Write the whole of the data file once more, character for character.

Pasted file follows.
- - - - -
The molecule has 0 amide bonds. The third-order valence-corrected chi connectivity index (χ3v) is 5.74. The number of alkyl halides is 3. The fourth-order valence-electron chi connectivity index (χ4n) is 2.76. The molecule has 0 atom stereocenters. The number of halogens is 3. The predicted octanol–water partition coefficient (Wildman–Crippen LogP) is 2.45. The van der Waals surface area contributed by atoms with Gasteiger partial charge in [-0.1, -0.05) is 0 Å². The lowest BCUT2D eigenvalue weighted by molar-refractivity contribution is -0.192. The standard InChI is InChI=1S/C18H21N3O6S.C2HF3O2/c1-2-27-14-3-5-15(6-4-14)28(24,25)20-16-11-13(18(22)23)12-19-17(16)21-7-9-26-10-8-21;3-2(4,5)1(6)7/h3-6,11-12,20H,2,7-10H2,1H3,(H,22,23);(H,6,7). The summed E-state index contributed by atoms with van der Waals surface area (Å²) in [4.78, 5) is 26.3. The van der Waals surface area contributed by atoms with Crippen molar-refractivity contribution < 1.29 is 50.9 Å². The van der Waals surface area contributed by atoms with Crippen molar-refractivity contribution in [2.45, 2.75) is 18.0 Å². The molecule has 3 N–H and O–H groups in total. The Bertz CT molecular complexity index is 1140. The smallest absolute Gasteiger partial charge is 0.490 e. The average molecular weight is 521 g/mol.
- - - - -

The molecule has 0 amide bonds. The third-order valence-corrected chi connectivity index (χ3v) is 5.74. The number of alkyl halides is 3. The fourth-order valence-electron chi connectivity index (χ4n) is 2.76. The molecule has 0 atom stereocenters. The number of halogens is 3. The predicted octanol–water partition coefficient (Wildman–Crippen LogP) is 2.45. The van der Waals surface area contributed by atoms with Gasteiger partial charge in [-0.1, -0.05) is 0 Å². The lowest BCUT2D eigenvalue weighted by molar-refractivity contribution is -0.192. The standard InChI is InChI=1S/C18H21N3O6S.C2HF3O2/c1-2-27-14-3-5-15(6-4-14)28(24,25)20-16-11-13(18(22)23)12-19-17(16)21-7-9-26-10-8-21;3-2(4,5)1(6)7/h3-6,11-12,20H,2,7-10H2,1H3,(H,22,23);(H,6,7). The summed E-state index contributed by atoms with van der Waals surface area (Å²) in [4.78, 5) is 26.3. The van der Waals surface area contributed by atoms with Crippen molar-refractivity contribution < 1.29 is 50.9 Å². The van der Waals surface area contributed by atoms with Crippen molar-refractivity contribution in [2.45, 2.75) is 18.0 Å². The molecule has 3 N–H and O–H groups in total. The Bertz CT molecular complexity index is 1140. The smallest absolute Gasteiger partial charge is 0.490 e. The average molecular weight is 521 g/mol.